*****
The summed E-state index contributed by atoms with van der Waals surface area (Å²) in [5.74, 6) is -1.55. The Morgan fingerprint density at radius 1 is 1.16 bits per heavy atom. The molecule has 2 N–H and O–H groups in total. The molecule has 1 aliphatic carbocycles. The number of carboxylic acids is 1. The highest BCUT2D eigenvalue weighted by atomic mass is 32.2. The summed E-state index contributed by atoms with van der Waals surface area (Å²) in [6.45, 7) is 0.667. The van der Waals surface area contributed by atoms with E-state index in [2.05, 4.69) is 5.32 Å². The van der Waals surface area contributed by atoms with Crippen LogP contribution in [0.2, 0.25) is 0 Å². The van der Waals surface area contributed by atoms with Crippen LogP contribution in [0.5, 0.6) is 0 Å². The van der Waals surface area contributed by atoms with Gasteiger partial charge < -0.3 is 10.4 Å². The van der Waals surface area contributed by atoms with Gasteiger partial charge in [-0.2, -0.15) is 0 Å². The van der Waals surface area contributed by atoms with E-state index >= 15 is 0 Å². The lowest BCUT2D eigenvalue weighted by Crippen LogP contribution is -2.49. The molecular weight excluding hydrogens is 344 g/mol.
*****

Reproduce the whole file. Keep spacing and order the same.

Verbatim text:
The summed E-state index contributed by atoms with van der Waals surface area (Å²) in [5.74, 6) is -1.55. The Morgan fingerprint density at radius 1 is 1.16 bits per heavy atom. The molecule has 2 N–H and O–H groups in total. The molecule has 1 aliphatic carbocycles. The number of carboxylic acids is 1. The highest BCUT2D eigenvalue weighted by atomic mass is 32.2. The summed E-state index contributed by atoms with van der Waals surface area (Å²) in [6.45, 7) is 0.667. The van der Waals surface area contributed by atoms with E-state index in [2.05, 4.69) is 5.32 Å². The van der Waals surface area contributed by atoms with Crippen LogP contribution in [0.2, 0.25) is 0 Å². The van der Waals surface area contributed by atoms with Crippen LogP contribution in [0.5, 0.6) is 0 Å². The van der Waals surface area contributed by atoms with Gasteiger partial charge < -0.3 is 10.4 Å². The van der Waals surface area contributed by atoms with Gasteiger partial charge in [-0.2, -0.15) is 0 Å². The van der Waals surface area contributed by atoms with E-state index >= 15 is 0 Å². The lowest BCUT2D eigenvalue weighted by Crippen LogP contribution is -2.49. The molecular weight excluding hydrogens is 344 g/mol.